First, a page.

Review: Eschatology, Liturgy and Christology: Toward Recovering an Eschatological Imagination

Eschatology, Liturgy and Christology: Toward Recovering an Eschatological ImaginationEschatology, Liturgy and Christology: Toward Recovering an Eschatological Imagination by Thomas P. Rausch
My rating: 4 of 5 stars

In his latest book Rausch laments the loss of an appreciation of the eschaton, the bringing about and the inbreaking of the kingdom of God, in favour of the eschata, the sense of hell, judgement, purgatory, etc which is often individualistic and thus disconnected from an understanding of church. The early Christians, as Rausch continually observes, used to pray constantly for the coming of the Lord because they believed that such an eventuality would also herald in the coming of the kingdom that Jesus preached, an eschatological approach that was lost during the dark and medieval ages, in preference to the aforementioned focus on ensuring that the individual was ‘saved’.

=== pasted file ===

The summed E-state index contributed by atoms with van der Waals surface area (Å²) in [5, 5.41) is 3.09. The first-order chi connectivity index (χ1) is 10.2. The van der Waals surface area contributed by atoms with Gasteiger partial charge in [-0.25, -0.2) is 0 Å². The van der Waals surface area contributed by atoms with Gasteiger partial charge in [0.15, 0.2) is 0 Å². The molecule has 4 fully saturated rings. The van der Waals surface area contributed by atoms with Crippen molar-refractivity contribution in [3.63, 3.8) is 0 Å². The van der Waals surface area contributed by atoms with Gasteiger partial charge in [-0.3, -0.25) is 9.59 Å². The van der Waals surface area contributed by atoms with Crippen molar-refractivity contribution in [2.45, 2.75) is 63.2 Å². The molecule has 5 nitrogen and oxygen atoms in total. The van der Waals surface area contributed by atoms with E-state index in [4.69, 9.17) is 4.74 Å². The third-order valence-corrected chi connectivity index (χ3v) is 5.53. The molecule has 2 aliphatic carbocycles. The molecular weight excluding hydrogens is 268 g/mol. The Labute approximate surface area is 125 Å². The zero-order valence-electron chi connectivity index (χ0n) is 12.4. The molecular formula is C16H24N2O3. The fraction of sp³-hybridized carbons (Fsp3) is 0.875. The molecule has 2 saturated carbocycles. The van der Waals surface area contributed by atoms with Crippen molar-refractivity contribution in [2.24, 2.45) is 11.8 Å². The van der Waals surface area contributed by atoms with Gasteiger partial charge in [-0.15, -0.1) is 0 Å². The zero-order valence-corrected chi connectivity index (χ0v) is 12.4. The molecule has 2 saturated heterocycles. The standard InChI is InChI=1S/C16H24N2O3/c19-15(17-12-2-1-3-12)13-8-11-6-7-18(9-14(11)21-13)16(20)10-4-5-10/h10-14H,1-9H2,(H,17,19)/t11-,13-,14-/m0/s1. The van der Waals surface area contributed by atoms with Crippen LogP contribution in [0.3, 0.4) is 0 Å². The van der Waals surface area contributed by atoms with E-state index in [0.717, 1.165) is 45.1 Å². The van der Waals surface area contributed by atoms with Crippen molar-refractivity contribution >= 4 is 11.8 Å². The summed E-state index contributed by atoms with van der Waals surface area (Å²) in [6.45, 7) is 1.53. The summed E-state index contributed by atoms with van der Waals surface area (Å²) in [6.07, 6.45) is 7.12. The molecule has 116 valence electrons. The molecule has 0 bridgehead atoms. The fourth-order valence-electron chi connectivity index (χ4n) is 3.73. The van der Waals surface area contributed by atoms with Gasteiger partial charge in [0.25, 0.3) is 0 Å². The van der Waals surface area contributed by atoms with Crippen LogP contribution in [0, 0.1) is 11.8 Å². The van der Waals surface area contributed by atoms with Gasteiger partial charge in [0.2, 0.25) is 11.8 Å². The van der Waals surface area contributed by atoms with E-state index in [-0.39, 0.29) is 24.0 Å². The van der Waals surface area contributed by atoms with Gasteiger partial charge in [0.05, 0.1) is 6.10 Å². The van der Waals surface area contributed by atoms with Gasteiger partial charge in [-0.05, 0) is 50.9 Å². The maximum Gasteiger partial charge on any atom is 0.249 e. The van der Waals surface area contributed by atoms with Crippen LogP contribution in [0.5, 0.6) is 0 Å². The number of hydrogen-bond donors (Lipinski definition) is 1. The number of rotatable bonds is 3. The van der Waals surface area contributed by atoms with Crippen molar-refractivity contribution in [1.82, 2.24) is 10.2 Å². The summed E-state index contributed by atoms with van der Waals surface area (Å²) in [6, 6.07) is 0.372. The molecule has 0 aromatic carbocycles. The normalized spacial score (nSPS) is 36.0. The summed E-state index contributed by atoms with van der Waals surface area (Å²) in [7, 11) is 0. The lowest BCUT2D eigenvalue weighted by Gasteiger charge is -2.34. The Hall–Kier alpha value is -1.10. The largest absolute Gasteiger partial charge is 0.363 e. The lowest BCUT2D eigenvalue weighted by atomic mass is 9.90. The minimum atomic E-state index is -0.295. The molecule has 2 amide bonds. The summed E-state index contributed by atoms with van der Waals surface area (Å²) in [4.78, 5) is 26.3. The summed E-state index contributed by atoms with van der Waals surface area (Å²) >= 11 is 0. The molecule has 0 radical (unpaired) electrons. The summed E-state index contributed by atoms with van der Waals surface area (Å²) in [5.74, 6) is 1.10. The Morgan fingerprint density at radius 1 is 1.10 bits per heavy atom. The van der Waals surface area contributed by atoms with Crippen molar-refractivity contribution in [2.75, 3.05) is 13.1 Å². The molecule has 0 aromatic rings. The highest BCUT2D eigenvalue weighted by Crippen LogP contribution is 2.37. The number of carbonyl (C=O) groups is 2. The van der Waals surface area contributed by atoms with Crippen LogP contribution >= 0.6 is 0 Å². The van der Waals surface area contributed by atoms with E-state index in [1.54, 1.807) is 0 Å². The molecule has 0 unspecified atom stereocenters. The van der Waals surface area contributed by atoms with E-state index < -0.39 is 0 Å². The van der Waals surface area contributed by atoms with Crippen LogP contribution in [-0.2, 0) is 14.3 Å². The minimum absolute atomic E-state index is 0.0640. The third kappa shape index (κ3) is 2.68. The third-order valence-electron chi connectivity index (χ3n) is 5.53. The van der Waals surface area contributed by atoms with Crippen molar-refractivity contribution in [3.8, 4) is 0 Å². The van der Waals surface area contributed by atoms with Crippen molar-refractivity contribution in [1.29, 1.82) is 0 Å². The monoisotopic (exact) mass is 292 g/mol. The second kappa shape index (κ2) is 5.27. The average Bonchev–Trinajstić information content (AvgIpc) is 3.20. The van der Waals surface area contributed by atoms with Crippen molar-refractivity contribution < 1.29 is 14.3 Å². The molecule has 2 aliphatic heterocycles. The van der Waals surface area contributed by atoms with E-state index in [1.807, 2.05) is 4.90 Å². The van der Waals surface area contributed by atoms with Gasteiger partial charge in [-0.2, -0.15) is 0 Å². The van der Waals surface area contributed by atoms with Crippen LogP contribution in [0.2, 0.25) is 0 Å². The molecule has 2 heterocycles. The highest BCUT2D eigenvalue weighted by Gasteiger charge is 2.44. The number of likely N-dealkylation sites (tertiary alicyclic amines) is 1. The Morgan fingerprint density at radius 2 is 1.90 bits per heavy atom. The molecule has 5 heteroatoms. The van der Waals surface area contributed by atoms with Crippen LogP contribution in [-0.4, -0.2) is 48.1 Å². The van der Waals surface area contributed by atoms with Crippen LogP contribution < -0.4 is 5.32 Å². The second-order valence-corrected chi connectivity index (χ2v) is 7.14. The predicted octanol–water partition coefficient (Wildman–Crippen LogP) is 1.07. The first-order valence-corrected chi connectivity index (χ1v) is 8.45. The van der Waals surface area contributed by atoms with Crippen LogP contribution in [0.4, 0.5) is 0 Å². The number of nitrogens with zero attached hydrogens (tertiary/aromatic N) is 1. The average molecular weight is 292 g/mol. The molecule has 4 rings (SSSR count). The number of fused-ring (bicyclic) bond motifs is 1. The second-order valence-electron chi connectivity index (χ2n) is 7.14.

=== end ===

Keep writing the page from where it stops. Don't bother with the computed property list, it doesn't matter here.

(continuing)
Rausch examines the loss of this eschatological vision, and its ramifications for an understanding of Christology and liturgy, in a very thorough and informed way, drawing on the work and reflections of fellow theologians – including a few names that we will all recognise. His work is interesting, timely, and accessible, and I would recommend it to anyone interested in the current state of scholarship in the interplay of Christology, eschatology and liturgy.

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